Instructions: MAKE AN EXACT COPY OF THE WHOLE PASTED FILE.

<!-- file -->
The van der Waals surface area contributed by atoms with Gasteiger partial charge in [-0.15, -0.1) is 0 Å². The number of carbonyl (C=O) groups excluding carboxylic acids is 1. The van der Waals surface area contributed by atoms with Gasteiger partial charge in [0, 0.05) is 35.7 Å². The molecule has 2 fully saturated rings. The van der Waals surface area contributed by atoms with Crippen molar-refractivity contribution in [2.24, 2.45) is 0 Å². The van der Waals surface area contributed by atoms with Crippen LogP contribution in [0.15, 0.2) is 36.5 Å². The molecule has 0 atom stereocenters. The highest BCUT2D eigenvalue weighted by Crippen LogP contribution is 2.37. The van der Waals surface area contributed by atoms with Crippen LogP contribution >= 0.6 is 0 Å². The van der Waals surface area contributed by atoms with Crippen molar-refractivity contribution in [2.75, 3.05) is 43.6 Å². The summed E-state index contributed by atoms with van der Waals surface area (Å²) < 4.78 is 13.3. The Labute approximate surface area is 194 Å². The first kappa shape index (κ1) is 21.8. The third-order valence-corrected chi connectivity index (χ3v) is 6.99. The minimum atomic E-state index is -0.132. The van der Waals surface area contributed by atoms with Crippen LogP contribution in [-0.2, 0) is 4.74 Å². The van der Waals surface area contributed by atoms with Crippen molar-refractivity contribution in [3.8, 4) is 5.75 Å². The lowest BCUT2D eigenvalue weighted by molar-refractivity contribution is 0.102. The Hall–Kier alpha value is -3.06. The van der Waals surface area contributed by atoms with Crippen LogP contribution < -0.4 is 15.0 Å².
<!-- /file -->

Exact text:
The van der Waals surface area contributed by atoms with Gasteiger partial charge in [-0.15, -0.1) is 0 Å². The number of carbonyl (C=O) groups excluding carboxylic acids is 1. The van der Waals surface area contributed by atoms with Gasteiger partial charge in [0, 0.05) is 35.7 Å². The molecule has 2 fully saturated rings. The van der Waals surface area contributed by atoms with Crippen molar-refractivity contribution in [2.24, 2.45) is 0 Å². The van der Waals surface area contributed by atoms with Crippen LogP contribution in [0.15, 0.2) is 36.5 Å². The molecule has 0 atom stereocenters. The highest BCUT2D eigenvalue weighted by Crippen LogP contribution is 2.37. The van der Waals surface area contributed by atoms with Crippen LogP contribution >= 0.6 is 0 Å². The van der Waals surface area contributed by atoms with Crippen molar-refractivity contribution in [2.75, 3.05) is 43.6 Å². The summed E-state index contributed by atoms with van der Waals surface area (Å²) < 4.78 is 13.3. The Labute approximate surface area is 194 Å². The first kappa shape index (κ1) is 21.8. The third-order valence-corrected chi connectivity index (χ3v) is 6.99. The minimum atomic E-state index is -0.132. The van der Waals surface area contributed by atoms with Crippen LogP contribution in [-0.2, 0) is 4.74 Å². The van der Waals surface area contributed by atoms with Crippen molar-refractivity contribution in [3.8, 4) is 5.75 Å². The lowest BCUT2D eigenvalue weighted by molar-refractivity contribution is 0.102. The Hall–Kier alpha value is -3.06. The van der Waals surface area contributed by atoms with Crippen LogP contribution < -0.4 is 15.0 Å².